A report that only alleges that an infant was exposed to substances prior to birth does not intrinsically meet the statutory definition of child abuse, neglect, or dependency. To determine whether a report about a substance-affected infant should be accepted, the child welfare agency must examine the effect that the substance exposure has had on the infant and the infant's health and safety. Only reports that meet the statutory definition of child abuse, neglect, or dependency can be accepted.

The county welfare child agency must refer to the Substance-Affected Infant Screening Tool to screen for allegations of child maltreatment. Reports of child maltreatment of substance-affected infants must be accepted and a CPS assessment initiated when the information gathered is consistent with any of the following:

  • The infant has received one of the following diagnoses: FAS, PFAS, NDPAE, ARBD, or ARND.
  • The infant had a positive drug toxicology or is experiencing withdrawal symptoms. However, if it is known that the drug is a medication prescribed to the mother and is being used appropriately, then the report should not be accepted on that basis alone. This includes medications prescribed for the treatment of opioid use disorders.
  • The mother had a positive drug toxicology at the time of infant's birth and she is demonstrating behaviors that impact her ability to provide care to the infant.
  • The mother had a medical evaluation or behavioral health assessment that is indicative of an active substance use disorder at the time of the infant's birth and she is demonstrating behaviors that impact her ability to provide care to the infant.
  • The mother had a positive drug toxicology at the time of the infant's birth and a review of county child welfare agency history revealed a pattern of substantiations or findings of services needed or a particularly egregious finding that correlates with the allegations.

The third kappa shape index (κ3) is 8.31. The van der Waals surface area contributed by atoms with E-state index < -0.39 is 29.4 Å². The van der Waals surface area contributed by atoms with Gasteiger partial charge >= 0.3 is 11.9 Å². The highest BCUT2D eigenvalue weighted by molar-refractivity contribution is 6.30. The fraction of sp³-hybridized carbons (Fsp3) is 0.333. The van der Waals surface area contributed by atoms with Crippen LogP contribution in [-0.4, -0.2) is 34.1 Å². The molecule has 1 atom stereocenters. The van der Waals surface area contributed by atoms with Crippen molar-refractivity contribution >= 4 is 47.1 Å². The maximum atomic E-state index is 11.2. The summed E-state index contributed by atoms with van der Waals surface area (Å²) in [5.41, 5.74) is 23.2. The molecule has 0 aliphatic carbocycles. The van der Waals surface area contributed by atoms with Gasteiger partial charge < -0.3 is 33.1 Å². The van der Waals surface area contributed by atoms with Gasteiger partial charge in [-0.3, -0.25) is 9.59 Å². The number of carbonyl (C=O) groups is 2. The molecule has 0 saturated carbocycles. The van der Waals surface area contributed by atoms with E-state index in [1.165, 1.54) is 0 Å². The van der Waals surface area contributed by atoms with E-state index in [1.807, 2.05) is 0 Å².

• The mother had a medical evaluation or behavioral health assessment that is indicative of an active substance use disorder at the time of the infant's birth, and a review of county child welfare agency history revealed a pattern of substantiations or findings of services needed or a particularly egregious finding that correlates with the allegations.

A mother's prescribed and appropriate use of medications should not be coupled with county child welfare agency history to justify the acceptance of a report.

Responsibility for Development of the Plan of Safe Care

Citation: CPS Assessments Policy, Protocol, and Guidance

CAPTA requires that every infant 'born with and identified as being affected by substance abuse, withdrawal symptoms resulting from prenatal drug exposure, or FASD has a plan ensuring his/her safety following the release from the care of health-care providers. A POSC is required for all substance-affected infants regardless of whether the circumstances constitute child maltreatment. Therefore, a county child welfare agency must develop a POSC for each infant that is the subject of a substance-affected infant report. To develop the POSC, the county child welfare agency must complete a CC4C referral form that includes a POSC. It must submit the referral to the local CC4C program.

The components of the POSC should reflect and address the needs of both the infant and the affected family or caregiver through the services available with CC4C. CC4C will work with the family on a voluntary basis to implement the POSC.

Services for the Infant

Citation: CPS Assessments Policy, Protocol, and Guidance